Aneurysmal aorto-left ventricular tunnel causing right ventricular outflow tract obstruction, associated with bicuspid aortic valve

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  • CASE REPORT

    Aneurysmal aorto-left ventricular tunnel causing right ventricularoutflow tract obstruction, associated with bicuspid aortic valve

    Rodica Toganel Theodora Benedek

    Carmen Suteu Imre Benedek

    Received: 28 August 2013 / Accepted: 8 November 2013

    Springer Japan 2013

    Abstract We report the case of a newborn with an

    aneurysmal aorto-left ventricular tunnel causing significant

    paravalvular aortic regurgitation and obstruction of the

    right ventricular outflow tract (RVOT), coexisting with a

    bicuspid aortic valve. The coexistence of the two malfor-

    mations together with the obstruction of the RVOT is very

    rare. In this case, the prompt diagnosis and surgery led to

    significant improvement of the clinical status and to

    recovery of the left ventricular function (increase of the

    ejection fraction from 21 to 41 %), underlining the

    importance of early diagnosis in this rare malformation.

    Keywords Aorto-ventricular tunnel Congenitalheart disease Aortic regurgitation

    Introduction

    Congenital aorto-left ventricular tunnel is a rare heart

    disease, accounting for up to 0.10.5 % of congenital heart

    malformations, with a higher frequency in male patients

    [1]. This anomaly was first described by Levy et al. in 1963

    [2], after which very few cases have been reported.

    Aorto-left ventricular tunnel consists of an extracardiac

    direct communication between the aorta and the left ven-

    tricle. In most of these cases, the communication originates

    from the aorta above the sinotubular junction and

    terminates in the left ventricle, below the right coronary

    cusp [3]. The etiology of this malformation remains

    uncertain; however, several authors have suggested that it

    is linked to the maldevelopment of the cushions, giving rise

    to the pulmonary and aortic roots, associated with an

    abnormal separation of these structures [4]. In nearly half

    of these cases, associated defects of the aortic and pul-

    monary valves or of the proximal coronary arteries are

    recorded [5, 6].

    Case report

    We present the case of a newborn (male, gestational age 37

    weeks, birth weight 3,550 g), referred to our institution at

    21 days after his birth for a continuous systolicdiastolic

    left parasternal murmur and symptoms of heart failure:

    severe dyspnea, diaphoresis, and unsatisfactory growth

    rate. Chest X-ray revealed significant cardiomegaly, with a

    cardiothoracic index of 0.75 and a broad upper mediastinal

    shadow from the enlarged ascending aorta. The electro-

    cardiogram showed signs of left ventricular hypertrophy.

    Echocardiography showed a dilated left ventricle with a

    very low ejection fraction (EF) of 21 %, and a significant

    bidirectional turbulent flow via a tubular communication

    between the aorta and the left ventricle, located anterior to

    the aortic root and bypassing the aortic valve (Fig. 1). The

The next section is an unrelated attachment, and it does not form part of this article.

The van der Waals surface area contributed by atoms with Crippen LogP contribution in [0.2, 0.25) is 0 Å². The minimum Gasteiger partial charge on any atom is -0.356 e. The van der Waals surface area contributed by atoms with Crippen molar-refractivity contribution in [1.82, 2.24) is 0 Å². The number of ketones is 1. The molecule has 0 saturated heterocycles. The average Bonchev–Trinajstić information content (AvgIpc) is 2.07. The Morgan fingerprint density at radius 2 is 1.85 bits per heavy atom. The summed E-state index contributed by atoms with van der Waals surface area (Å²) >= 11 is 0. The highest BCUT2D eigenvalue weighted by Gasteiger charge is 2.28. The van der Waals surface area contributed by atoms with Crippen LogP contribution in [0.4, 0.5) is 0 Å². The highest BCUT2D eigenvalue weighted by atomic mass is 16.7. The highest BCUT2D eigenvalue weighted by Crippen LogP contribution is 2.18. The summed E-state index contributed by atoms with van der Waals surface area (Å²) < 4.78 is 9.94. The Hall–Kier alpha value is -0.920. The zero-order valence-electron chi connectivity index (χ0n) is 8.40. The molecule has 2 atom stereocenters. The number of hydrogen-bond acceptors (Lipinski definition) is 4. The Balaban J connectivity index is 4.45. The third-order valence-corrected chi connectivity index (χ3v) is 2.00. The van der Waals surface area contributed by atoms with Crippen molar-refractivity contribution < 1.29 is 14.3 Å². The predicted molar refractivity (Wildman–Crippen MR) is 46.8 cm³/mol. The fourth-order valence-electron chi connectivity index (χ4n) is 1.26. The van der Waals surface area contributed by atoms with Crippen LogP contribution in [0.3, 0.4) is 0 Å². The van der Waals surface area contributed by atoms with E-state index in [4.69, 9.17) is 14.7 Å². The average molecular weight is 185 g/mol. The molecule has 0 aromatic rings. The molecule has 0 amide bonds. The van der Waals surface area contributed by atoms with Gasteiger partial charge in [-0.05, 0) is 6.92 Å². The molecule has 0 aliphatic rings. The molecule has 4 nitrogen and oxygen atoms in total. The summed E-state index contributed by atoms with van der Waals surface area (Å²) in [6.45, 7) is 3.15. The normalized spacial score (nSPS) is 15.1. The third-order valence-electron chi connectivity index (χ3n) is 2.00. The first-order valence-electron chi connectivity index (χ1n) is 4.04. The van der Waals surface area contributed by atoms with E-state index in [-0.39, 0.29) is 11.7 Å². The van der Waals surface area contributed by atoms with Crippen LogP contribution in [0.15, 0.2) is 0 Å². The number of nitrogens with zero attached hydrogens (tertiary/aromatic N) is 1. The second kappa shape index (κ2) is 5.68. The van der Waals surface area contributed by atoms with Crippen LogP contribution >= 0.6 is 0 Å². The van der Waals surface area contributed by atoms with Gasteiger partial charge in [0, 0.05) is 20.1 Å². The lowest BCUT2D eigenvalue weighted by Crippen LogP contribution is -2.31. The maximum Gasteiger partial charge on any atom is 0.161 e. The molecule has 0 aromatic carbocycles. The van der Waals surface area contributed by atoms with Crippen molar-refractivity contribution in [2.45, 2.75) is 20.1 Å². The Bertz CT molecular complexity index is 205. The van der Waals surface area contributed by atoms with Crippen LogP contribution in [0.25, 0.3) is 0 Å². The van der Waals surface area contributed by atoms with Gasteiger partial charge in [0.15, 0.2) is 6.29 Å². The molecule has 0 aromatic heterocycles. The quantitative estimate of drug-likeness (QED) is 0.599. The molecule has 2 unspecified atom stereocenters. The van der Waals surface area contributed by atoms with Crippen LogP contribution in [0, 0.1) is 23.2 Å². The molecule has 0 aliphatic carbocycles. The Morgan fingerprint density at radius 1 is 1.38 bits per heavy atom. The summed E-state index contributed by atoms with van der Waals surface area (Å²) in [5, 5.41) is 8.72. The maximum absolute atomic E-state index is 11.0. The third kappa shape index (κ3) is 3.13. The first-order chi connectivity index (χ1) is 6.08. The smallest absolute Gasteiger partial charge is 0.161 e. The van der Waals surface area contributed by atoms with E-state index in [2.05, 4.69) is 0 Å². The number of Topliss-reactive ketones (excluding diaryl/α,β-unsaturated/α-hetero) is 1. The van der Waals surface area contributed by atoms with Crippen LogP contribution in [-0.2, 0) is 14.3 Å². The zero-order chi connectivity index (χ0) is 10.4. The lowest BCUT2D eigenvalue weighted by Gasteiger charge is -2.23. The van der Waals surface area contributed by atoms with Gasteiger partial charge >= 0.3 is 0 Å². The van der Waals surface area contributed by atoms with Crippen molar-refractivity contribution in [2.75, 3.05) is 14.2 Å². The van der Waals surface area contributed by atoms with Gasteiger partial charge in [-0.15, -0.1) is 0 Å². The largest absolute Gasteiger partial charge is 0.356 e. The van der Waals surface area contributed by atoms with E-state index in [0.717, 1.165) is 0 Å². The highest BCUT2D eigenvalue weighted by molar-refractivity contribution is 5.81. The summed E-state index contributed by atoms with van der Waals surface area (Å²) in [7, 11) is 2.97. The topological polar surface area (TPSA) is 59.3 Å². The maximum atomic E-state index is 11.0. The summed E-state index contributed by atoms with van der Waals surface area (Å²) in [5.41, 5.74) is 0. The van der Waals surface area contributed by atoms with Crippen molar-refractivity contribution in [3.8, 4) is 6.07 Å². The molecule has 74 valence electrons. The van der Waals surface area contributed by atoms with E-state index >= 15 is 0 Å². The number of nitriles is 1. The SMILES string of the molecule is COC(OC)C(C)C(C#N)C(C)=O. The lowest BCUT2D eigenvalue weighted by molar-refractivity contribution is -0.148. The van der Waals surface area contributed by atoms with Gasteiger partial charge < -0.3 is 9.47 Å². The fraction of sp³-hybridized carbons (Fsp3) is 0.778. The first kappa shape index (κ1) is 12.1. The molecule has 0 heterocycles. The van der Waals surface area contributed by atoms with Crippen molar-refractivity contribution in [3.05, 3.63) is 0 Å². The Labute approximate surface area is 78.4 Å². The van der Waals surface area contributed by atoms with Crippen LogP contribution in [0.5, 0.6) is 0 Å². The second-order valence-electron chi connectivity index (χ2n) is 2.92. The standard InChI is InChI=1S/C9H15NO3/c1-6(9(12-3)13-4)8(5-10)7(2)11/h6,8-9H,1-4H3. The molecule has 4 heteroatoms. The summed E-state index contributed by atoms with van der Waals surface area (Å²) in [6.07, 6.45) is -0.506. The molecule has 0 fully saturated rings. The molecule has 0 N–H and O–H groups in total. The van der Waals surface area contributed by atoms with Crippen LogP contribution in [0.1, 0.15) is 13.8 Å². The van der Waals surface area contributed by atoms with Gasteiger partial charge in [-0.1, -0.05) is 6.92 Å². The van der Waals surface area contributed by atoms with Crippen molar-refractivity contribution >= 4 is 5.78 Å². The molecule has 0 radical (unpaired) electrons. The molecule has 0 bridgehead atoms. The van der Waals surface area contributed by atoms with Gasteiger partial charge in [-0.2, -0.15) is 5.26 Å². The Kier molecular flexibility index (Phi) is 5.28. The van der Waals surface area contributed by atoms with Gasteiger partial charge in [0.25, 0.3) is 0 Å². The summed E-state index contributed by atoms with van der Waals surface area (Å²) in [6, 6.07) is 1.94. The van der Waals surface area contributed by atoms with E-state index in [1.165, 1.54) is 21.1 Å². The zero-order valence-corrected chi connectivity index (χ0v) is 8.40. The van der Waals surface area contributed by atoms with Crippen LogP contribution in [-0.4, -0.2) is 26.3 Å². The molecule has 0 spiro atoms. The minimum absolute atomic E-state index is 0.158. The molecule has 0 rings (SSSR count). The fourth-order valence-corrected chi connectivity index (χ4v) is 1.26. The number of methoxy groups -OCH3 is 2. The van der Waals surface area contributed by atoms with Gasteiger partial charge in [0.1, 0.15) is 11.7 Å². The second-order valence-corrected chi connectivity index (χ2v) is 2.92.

orientation of the flow was from the left ventricle to the

    aorta in systole and from the aorta to the left ventricle,

    resulting in a significant paravalvular aortic regurgitation,

    in diastole. Echocardiography identified both ends of the

    communication, the aortic one above the coronary sinus

    and the left ventricular one below the right coronary cusp.

    According to this echocardiographic aspect, the commu-

    nication was diagnosed as an aorto-left ventricular tunnel,

    R. Toganel T. Benedek C. Suteu I. BenedekUniversity of Medicine and Pharmacy Tirgu Mures, Tirgu

    Mures, Romania

    T. Benedek (&) I. BenedekCardiomed Medical Center Tirgu Mures, 22 decembrie 1989 no.

    7678, Tirgu Mures, Romania

    e-mail: hintea_teodora@yahoo.com

    123

    Heart Vessels

    DOI 10.1007/s00380-013-0445-8

  • which appeared to be aneurysmal, with a diameter of 6 mm

    at the aortic end and 8 mm at the ventricular end.

    Echocardiography also revealed a bicuspid aortic valve

    with minor valvular regurgitation, and a significant dila-

    tation of the ascending aorta (aorta diameter 18.6 mm, with

    Z-scores of 5.86 at the level of the aortic valve and 7.07 at

    the level of the ascending aorta). Because of its aneurysmal

    nature, the tunnel compressed the right ventricular outflow

    tract (RVOT), causing obstruction at this level (peak sys-

    tolic gradient 20 mm Hg) (Fig. 2).

    Surgical intervention was decided upon, and the patient

    was operated on at week 5. The repair was achieved by the

    obliteration of the tunnel under extracorporeal circulation.

    Postoperatively the status of the patient significantly

    improved, and he was discharged on day 16 after surgery.

    Echocardiography at discharge revealed a recovered left

    ventricular function (volumetric EF of 41 %), minor aortic

    regurgitation, and no obstruction at the RVOT.

    Discussion

    An aorto-left ventricular tunnel is one of the most impor-

    tant causes of severe heart failure in newborns, caused by

    the associated significant regurgitation via the tunnel from

    the aorta to the left ventricle [7]. Even though the diagnosis

    of this anomaly could be easily established in the prenatal

    period, it is usually diagnosed only after birth, when